With the specter of refrigerated morgue trucks at Texas hospitals, record numbers of hospitalizations, and rapidly increasing COVID cases in Anderson County and its five prisons, not doing everything we can to prevent the spread of COVID-19 is downright reckless.
Anderson County reported its second COVID-related death this week. New positive cases rose more than 50% Monday-Thursday to 302, including a record 204 active cases.
We can no longer afford to politicize a public health emergency that knows no ideology, or engage in silly conspiracy theories or errant debates over the constitutionality of actions taken by state government to protect public health.
Gov. Greg Abbott's proclamation, effective July 3, making face masks mandatory in public has, happily, greatly expanded their use. Anecdotally, the percentage of local residents wearing masks appears to have more than doubled, from 40% to 90%.
That still leaves a significant minority of local residents not taking this pandemic seriously, and that's troubling, especially when it's encouraged by elected officials. Cotton masks reduce the transmission of the coronavirus by 85%, the best available science concludes. Because up to half of the cases of COVID-19 are asymptomatic, many people without masks have unknowingly spread the virus, even at summer cookouts and other family gatherings.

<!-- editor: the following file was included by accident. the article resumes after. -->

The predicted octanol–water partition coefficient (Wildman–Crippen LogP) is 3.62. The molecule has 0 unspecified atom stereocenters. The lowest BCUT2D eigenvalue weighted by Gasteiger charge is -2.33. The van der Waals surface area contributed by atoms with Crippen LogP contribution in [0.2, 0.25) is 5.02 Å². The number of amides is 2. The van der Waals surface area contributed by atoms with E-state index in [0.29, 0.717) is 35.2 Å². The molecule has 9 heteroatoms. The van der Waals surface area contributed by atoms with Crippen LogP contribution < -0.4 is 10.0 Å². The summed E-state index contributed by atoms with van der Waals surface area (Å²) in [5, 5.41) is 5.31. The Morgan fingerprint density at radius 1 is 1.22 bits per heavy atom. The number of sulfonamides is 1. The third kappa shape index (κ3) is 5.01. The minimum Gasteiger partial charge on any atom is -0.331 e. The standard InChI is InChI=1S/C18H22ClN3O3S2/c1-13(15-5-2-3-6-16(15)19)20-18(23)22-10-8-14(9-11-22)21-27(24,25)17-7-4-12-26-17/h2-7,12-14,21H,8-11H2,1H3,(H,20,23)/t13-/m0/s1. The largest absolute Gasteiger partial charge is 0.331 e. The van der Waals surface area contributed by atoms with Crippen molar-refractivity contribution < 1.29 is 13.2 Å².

Public safety remains government's most fundamental mission. The 10th Amendment to the U.S. Constitution grants states enormous powers to regulate behavior during a public health crisis, including taking emergency actions, setting quarantines, and restricting businesses.
Over the past 200 years, numerous decisions by the U.S. Supreme Court – the arbiter of the Constitution – have upheld the authority of states to protect public safety and control dangerous diseases. Even during non-emergencies, states can prohibit drunk driving, require seat belts, and take other public safety measures.
Statewide, COVID-19 has taken a deadly turn. COVID numbers also have soared in Anderson County's five prisons, which earlier this week reported a combined total of 1,649 cases – 753 at the Coffield Unit alone.
All this makes wearing masks in public and practicing social distancing essential. It's up to us. Police officers can't enforce the governor's proclamation. Most won't even try, and that's OK. They have many higher priorities.
What's not OK is complacency, or elected officials subverting efforts to control this disease. Given the dangerous turn in Texas' battle against COVID-19, we all need to step up our vigilance to protect ourselves and our communities.